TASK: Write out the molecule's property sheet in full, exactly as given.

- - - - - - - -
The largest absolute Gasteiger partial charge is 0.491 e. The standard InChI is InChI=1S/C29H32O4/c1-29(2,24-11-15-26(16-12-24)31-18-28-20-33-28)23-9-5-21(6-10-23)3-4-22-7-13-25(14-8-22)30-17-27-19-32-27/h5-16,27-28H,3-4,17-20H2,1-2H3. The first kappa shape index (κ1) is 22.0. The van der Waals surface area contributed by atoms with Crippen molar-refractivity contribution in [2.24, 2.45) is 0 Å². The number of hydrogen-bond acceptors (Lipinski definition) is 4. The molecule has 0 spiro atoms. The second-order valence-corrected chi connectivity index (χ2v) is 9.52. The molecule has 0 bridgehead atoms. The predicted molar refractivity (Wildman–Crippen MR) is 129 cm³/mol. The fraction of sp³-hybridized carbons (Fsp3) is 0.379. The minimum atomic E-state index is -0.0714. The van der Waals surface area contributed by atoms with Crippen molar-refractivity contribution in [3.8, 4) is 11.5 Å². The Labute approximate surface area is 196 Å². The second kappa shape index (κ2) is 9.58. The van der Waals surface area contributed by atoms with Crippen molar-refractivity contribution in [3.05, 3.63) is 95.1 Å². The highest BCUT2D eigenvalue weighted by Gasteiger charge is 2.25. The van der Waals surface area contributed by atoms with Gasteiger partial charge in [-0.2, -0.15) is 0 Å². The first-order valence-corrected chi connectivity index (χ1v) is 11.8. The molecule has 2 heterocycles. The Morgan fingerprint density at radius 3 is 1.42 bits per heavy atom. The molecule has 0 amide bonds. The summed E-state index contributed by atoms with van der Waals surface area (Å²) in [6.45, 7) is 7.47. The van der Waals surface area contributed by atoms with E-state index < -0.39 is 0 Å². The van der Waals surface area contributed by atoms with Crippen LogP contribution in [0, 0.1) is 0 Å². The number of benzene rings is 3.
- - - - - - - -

The largest absolute Gasteiger partial charge is 0.491 e. The standard InChI is InChI=1S/C29H32O4/c1-29(2,24-11-15-26(16-12-24)31-18-28-20-33-28)23-9-5-21(6-10-23)3-4-22-7-13-25(14-8-22)30-17-27-19-32-27/h5-16,27-28H,3-4,17-20H2,1-2H3. The first kappa shape index (κ1) is 22.0. The van der Waals surface area contributed by atoms with Crippen molar-refractivity contribution in [2.24, 2.45) is 0 Å². The number of hydrogen-bond acceptors (Lipinski definition) is 4. The molecule has 0 spiro atoms. The second-order valence-corrected chi connectivity index (χ2v) is 9.52. The molecule has 0 bridgehead atoms. The predicted molar refractivity (Wildman–Crippen MR) is 129 cm³/mol. The fraction of sp³-hybridized carbons (Fsp3) is 0.379. The minimum atomic E-state index is -0.0714. The van der Waals surface area contributed by atoms with Crippen molar-refractivity contribution in [3.8, 4) is 11.5 Å². The Labute approximate surface area is 196 Å². The second kappa shape index (κ2) is 9.58. The van der Waals surface area contributed by atoms with Crippen molar-refractivity contribution in [3.05, 3.63) is 95.1 Å². The highest BCUT2D eigenvalue weighted by Gasteiger charge is 2.25. The van der Waals surface area contributed by atoms with Gasteiger partial charge in [-0.2, -0.15) is 0 Å². The first-order valence-corrected chi connectivity index (χ1v) is 11.8. The molecule has 2 heterocycles. The Morgan fingerprint density at radius 3 is 1.42 bits per heavy atom. The molecule has 0 amide bonds. The summed E-state index contributed by atoms with van der Waals surface area (Å²) in [6.45, 7) is 7.47. The van der Waals surface area contributed by atoms with E-state index < -0.39 is 0 Å². The van der Waals surface area contributed by atoms with Crippen LogP contribution in [0, 0.1) is 0 Å². The number of benzene rings is 3.